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by Jacob Ninan

Some churches get divided due to personal conflicts among the leaders. Some others get divided because of doctrinal disagreements. Unfortunately both these happened in the very early history of the church too, and happen now and then these days also. Paul and Barnabas saw things differently about how they should deal with John Mark who had left them mid-way through their previous missionary journey. Paul probably felt strongly that such a man could not be trusted in future, but Barnabas was of the opinion that he should be given another chance. This clash of personalities caused them to go different ways forming two separate missionary ventures. The doctrinal issue that troubled the early church was whether or not new believers in Christ should be compelled to keep the Old Testament laws, especially the one regarding circumcision. This did not result in the church getting divided into two, but possibly it prevented some Jews from joining the church and caused some others to go back into the Jewish religion.

Why should there be doctrinal differences when we all follow the same Bible and have the same Holy Spirit revealing God’s truths to us? The fact is that all of us come to the Bible with many things that colour our vision. Our temperament, upbringing, knowledge of the Bible, church background, cultural background, training in Biblical interpretation, past experiences—all of these and more cause us to see truths from a particular slant of mind. Jesus hinted also that our inner willingness to obey what we see in the Bible will determine how much we would be able to see there (Jn.7:17). We can also understand that as our mind gets renewed as a result of submitting to God’s truths, we become better able to understand them (Rom.12:1,2). Without such preparation of our heart and mind, it is possible that our biases and prejudices may influence the way we interpret God’s word.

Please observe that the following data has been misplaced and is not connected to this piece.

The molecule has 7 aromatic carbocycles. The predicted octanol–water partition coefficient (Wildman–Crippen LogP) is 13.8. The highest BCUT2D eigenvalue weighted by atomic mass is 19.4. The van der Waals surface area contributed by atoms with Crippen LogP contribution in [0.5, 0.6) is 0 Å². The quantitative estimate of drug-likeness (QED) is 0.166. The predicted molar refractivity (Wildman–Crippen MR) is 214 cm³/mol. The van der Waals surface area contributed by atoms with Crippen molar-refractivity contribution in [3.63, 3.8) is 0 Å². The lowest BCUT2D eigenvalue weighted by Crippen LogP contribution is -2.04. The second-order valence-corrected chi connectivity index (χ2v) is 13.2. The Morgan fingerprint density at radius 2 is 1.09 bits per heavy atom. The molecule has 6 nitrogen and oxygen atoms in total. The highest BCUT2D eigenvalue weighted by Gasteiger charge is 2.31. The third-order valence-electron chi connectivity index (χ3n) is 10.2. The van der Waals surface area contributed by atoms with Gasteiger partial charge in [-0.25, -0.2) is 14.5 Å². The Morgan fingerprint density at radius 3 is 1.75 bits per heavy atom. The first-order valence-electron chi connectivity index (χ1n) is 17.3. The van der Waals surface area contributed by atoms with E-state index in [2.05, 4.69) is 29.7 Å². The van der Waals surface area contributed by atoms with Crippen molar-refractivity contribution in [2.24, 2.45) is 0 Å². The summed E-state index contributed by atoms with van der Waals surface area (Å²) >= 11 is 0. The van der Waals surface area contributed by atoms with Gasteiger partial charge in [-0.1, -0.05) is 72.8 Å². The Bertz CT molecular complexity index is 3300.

The way the Bible has been written itself makes it necessary for us to exercise caution in the way we interpret the truths we find there. It has not been written in a systematic or orderly way like a text book describing subject after subject. The revelation of God comes progressively as we travel from the beginning to the end of the Bible, and the Old Testament revelations find their fullness in the New Testament. Truths are distributed all over the Bible in such a way that we need to have an understanding of the whole Bible in order to interpret parts of it. Different literary genres are used there which we need to take note of before we can understand the actual meaning in different passages. Though the historic passages can teach us many things concerning God, people and His ways of dealing with them, all of them cannot be taken straightaway as examples for us to follow. The immediate and the overall context in which we find passages, and their relevance to us in these days are all factors that we need to consider before we form doctrines. All these explain how easy it is for us to come to differing conclusions as we read the Bible.

Some centuries ago the Bible was in the hands of priests who alone could read and interpret it for the common people. But now that it is available to everyone in most languages, it looks as if everyone is making his own interpretation without submitting to any authority. Now there are different churches which are formed not only on the basis of different doctrines but different emphases of doctrine according to the ‘vision’ of its leaders. This gives opportunity to some unbelievers to mock Christians who cannot agree among themselves, and some turn away from the gospel because of this incongruity.